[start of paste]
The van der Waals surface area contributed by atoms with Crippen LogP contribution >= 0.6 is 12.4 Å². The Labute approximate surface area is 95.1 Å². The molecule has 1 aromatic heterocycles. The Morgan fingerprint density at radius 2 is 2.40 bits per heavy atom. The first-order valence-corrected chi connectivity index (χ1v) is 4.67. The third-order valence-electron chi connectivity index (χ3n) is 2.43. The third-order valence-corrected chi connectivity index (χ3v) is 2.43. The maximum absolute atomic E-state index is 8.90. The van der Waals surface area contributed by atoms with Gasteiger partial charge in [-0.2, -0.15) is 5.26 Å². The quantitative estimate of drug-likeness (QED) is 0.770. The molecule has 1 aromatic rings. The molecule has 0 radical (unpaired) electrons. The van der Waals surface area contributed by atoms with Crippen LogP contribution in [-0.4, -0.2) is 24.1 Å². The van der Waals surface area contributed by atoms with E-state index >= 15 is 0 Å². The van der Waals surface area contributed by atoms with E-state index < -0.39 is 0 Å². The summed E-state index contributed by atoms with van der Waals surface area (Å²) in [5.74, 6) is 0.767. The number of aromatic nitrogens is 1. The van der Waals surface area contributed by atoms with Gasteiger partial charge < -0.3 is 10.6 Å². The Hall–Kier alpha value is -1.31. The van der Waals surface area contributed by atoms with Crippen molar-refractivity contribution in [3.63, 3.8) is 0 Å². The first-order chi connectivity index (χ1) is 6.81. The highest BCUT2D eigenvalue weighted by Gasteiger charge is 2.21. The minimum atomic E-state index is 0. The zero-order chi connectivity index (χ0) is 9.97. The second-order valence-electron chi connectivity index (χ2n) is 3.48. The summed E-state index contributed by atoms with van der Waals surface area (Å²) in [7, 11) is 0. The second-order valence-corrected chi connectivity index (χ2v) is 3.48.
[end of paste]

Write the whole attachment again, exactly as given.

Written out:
The van der Waals surface area contributed by atoms with Crippen LogP contribution >= 0.6 is 12.4 Å². The Labute approximate surface area is 95.1 Å². The molecule has 1 aromatic heterocycles. The Morgan fingerprint density at radius 2 is 2.40 bits per heavy atom. The first-order valence-corrected chi connectivity index (χ1v) is 4.67. The third-order valence-electron chi connectivity index (χ3n) is 2.43. The third-order valence-corrected chi connectivity index (χ3v) is 2.43. The maximum absolute atomic E-state index is 8.90. The van der Waals surface area contributed by atoms with Gasteiger partial charge in [-0.2, -0.15) is 5.26 Å². The quantitative estimate of drug-likeness (QED) is 0.770. The molecule has 1 aromatic rings. The molecule has 0 radical (unpaired) electrons. The van der Waals surface area contributed by atoms with Crippen LogP contribution in [-0.4, -0.2) is 24.1 Å². The van der Waals surface area contributed by atoms with E-state index >= 15 is 0 Å². The van der Waals surface area contributed by atoms with E-state index < -0.39 is 0 Å². The summed E-state index contributed by atoms with van der Waals surface area (Å²) in [5.74, 6) is 0.767. The number of aromatic nitrogens is 1. The van der Waals surface area contributed by atoms with Gasteiger partial charge < -0.3 is 10.6 Å². The Hall–Kier alpha value is -1.31. The van der Waals surface area contributed by atoms with Crippen molar-refractivity contribution in [3.63, 3.8) is 0 Å². The first-order chi connectivity index (χ1) is 6.81. The highest BCUT2D eigenvalue weighted by Gasteiger charge is 2.21. The minimum atomic E-state index is 0. The zero-order chi connectivity index (χ0) is 9.97. The second-order valence-electron chi connectivity index (χ2n) is 3.48. The summed E-state index contributed by atoms with van der Waals surface area (Å²) in [7, 11) is 0. The second-order valence-corrected chi connectivity index (χ2v) is 3.48.